Thematically, the novel focuses on the challenging relationship between Miles and Neb, a runaway slave who stows away aboard the ship and only is left unpunished when Miles claims him as his own slave.The two become close allies aboard the ship, but the racial and power differences between Miles, who becomes a petty officer aboard the vessel, and Neb, who is confined to the role of regular seaman.Genre and setting
In her critical introduction to the novel published at the end of the 19th century, Susan Fenimoore Cooper described the novel as autobiographical fiction, drawing on Coopers experiences growing up in New York, and his experiences with the sea.Critic Thomas Philbrock attributes Cooper's turn to autobiographical experience as inspiration, to a five-month visit by an old shipmate, Ned Myers, which led Cooper to create the biography Ned Myers; or, A Life before the Mast (1843)However, despite Philbrick claiming that the novel is the most autobiographical of Cooper's novels, he notes that "those autobiographical materials in fact make up only a small proportion of the total fabric".
Susan Fenimoore Cooper points out Cooper's "truthfully sketched, and tinged with the peculiar coloring of the period" depiction of nautical life, drawn from extensive research with sailors living during the period in which its set. Similary, she notes the contrast between Cooper's earlier nautical fiction like The Pilot, which focuses on the experience of one ship and crew, noting the diversity of vessels and maritime communities depicted.Critic Thomas Philbrick, also notes the importance of historical realism in the novel. He describes the novel being much more realistic largely because of Coopers work on his History of the Navy, as compared to the earlier nautical fiction, like The Pilot (1824), The Red Rover (1827), and The Water-Witch (1830), which treat history and ocean with much more romantic and metaphorical, akin to other Romantic treatments of the sea.Similarly, Philbrick describes Afloat and Ashore as a return to Cooper's interest in the American context, whereas many of his novels in the 10 years before were drawn from European history or the European nautical tradition.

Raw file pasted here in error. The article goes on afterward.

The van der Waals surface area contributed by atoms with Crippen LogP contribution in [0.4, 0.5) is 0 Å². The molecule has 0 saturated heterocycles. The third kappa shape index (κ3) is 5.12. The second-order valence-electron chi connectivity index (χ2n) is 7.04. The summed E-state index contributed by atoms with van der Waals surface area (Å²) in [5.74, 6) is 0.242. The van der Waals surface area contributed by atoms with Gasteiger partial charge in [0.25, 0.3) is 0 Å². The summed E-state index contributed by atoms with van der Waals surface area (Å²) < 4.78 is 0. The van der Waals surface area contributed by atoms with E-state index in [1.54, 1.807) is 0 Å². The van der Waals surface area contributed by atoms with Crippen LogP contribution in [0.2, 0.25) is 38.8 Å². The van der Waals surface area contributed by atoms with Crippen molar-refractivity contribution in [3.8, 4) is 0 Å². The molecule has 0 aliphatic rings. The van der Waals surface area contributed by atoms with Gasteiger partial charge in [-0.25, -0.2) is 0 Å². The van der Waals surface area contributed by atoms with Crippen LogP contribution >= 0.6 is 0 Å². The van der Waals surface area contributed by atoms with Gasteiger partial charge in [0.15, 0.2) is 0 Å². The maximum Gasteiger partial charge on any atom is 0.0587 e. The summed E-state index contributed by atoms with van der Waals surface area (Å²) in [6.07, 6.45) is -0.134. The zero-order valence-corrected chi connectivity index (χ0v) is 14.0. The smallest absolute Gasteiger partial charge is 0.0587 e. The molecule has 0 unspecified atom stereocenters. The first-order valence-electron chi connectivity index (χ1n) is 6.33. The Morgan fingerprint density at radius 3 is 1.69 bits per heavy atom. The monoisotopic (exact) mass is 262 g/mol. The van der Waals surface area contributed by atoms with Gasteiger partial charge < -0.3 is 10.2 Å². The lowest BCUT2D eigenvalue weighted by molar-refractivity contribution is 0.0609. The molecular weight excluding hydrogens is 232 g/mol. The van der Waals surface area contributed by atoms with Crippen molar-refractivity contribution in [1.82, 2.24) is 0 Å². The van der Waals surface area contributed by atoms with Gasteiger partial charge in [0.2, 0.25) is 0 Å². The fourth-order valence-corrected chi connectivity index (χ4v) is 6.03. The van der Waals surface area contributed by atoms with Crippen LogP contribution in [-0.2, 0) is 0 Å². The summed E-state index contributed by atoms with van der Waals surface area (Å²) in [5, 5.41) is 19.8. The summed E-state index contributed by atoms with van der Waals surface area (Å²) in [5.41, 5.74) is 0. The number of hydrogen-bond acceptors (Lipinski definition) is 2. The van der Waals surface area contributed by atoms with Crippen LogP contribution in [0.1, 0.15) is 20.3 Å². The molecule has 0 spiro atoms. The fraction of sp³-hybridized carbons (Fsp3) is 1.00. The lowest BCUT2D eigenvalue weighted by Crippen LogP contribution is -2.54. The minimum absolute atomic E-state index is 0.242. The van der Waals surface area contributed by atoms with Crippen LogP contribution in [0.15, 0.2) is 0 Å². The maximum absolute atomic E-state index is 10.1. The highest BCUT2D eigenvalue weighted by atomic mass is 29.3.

James Fenimore Cooper (September 15, 1789 - September 15, 1851) was a prolific and popular American writer of the early 19th century.
His historical romances of frontier and Indian life in the early American days created a unique form of American literature. He lived most of his life in Cooperstown, New York, which was founded by his father William on property that he owned. Cooper was a lifelong member of the Episcopal Church and, in his later years, contributed generously to it.He attended Yale University for three years, where he was a member of the Linonian Society, but was expelled for misbehavior.